The Wistrick Team - How Coronavirus is Affecting the Atlanta Market
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How Coronavirus is Affecting the Atlanta Market

March 20, 2020

I’ve received countless calls this week about the state of where the real estate market may be heading, so I wanted to give a quick update to let you know there are some massive opportunities that lie in this current situation we’re in. Just a quick insight into our business…we sold 98% of our listings over the last 7 days.  Crazy, right? 


What’s driving this?

Fear. But not the type of fear most of the country is in right now. Buyers are afraid they’ll miss out on ridiculously low interest rates AND fear that if they have to be holed up in their home, they want to be in a place they enjoy. These buyers may have been looking at homes for months, and our circumstances have prompted them to finally pull the trigger.


Panic buying.

No, not toilet paper … it’s a house! Contrary to what one might think, new buyers are coming out of the woodwork. Luckily the social exposure level is at a bare minimum throughout the purchase process—just the agent and the clients for the most part.


Herein lies a huge opportunity for Sellers. This trend will force available housing inventory way down and drive buyer demand way up. High demand and low supply equals statistically higher sales prices and shorter days on market. Understandably, many sellers who were ready to list are now choosing to wait a few weeks to see what happens with the economy and housing market. However, sellers who can stomach it and take the proper precautions will enjoy shorter days on market and a higher sales price.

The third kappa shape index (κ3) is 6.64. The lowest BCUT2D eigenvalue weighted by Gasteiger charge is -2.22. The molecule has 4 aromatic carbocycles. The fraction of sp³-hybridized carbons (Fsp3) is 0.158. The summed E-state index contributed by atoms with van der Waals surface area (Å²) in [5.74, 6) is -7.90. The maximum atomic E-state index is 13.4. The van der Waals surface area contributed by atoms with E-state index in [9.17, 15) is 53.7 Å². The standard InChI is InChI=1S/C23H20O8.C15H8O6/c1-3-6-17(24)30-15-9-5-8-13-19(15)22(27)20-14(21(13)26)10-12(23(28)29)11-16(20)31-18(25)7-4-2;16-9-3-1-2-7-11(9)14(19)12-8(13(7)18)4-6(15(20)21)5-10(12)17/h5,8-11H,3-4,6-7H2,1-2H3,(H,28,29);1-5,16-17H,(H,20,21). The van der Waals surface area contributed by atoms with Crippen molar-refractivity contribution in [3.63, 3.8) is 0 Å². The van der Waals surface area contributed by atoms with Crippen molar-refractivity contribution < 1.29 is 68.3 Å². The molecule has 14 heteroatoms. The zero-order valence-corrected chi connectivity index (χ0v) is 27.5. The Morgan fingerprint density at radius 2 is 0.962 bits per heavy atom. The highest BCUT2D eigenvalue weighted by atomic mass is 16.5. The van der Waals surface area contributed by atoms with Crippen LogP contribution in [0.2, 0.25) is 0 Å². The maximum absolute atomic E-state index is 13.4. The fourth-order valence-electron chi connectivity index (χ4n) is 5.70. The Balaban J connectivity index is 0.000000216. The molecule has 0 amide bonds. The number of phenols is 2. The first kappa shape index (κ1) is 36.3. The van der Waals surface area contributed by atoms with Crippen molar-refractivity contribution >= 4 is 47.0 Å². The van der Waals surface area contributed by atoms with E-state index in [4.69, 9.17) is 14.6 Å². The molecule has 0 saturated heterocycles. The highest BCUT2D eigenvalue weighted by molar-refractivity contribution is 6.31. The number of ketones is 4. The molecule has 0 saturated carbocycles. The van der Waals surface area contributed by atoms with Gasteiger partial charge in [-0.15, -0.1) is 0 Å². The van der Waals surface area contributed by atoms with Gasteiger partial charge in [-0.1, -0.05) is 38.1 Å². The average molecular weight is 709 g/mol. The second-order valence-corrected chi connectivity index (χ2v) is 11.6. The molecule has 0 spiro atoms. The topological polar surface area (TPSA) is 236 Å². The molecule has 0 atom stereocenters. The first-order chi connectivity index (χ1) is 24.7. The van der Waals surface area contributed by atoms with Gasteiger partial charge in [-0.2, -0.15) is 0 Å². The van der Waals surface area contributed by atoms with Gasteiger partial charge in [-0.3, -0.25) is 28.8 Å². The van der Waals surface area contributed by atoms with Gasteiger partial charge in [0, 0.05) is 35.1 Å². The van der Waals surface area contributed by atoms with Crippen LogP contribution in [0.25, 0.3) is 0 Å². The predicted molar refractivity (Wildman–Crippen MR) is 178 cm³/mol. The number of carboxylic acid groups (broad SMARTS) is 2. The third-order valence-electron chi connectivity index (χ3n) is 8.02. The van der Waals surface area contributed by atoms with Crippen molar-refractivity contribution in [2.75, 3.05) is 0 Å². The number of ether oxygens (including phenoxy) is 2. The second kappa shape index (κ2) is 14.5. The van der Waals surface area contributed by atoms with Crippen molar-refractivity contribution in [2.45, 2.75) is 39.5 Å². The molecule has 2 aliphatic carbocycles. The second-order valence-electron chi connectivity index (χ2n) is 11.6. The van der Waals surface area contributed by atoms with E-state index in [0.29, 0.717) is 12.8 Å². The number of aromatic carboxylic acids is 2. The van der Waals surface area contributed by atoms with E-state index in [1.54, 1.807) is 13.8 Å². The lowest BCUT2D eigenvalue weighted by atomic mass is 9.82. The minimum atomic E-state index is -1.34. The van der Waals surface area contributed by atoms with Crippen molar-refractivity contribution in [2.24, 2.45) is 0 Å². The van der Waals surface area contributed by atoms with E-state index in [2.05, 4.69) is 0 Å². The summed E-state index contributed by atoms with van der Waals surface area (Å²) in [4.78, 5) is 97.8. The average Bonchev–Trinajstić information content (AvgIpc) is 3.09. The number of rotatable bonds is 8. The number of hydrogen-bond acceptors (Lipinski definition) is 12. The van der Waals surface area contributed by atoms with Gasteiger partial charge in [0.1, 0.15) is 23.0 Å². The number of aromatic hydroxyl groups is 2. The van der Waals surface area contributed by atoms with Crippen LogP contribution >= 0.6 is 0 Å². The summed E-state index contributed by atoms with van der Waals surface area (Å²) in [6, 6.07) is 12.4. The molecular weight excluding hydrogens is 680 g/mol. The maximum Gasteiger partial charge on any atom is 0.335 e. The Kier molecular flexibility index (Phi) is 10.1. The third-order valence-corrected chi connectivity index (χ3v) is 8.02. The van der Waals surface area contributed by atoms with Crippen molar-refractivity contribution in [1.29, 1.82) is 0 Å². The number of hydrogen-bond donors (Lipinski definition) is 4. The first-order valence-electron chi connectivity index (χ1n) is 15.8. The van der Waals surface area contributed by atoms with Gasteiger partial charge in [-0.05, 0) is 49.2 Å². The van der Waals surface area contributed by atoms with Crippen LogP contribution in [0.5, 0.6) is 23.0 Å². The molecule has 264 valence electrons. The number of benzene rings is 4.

Is the lending industry going to crash?

Seasoned loan officers I’ve interviewed tell me that the system is actually overloaded. What I mean by “overloaded” is that they are seeing triple the amount of refinances and purchase loans than the normal volume. Worth noting that more refinances = less future housing inventory and less competition. Also worth noting—newly written sales contracts might see closing delays as a result, so there will be patience required.


Is it possible our economy could crumble into an abyss and eliminate current stability? Perhaps. But the difference between our current economic situation and that of 2008 is that this situation was not caused by a lending meltdown. This virus is temporary; it will run its course, and when it does the economy will begin to rebuild.


If you or someone you know has been on the fence about selling, I hope this blog was helpful. Weighing your options and making a decision that feels right is important. Don’t hesitate to shoot me an email or give me a call if you’d like some help with your decision making process.

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    Thank you for your business!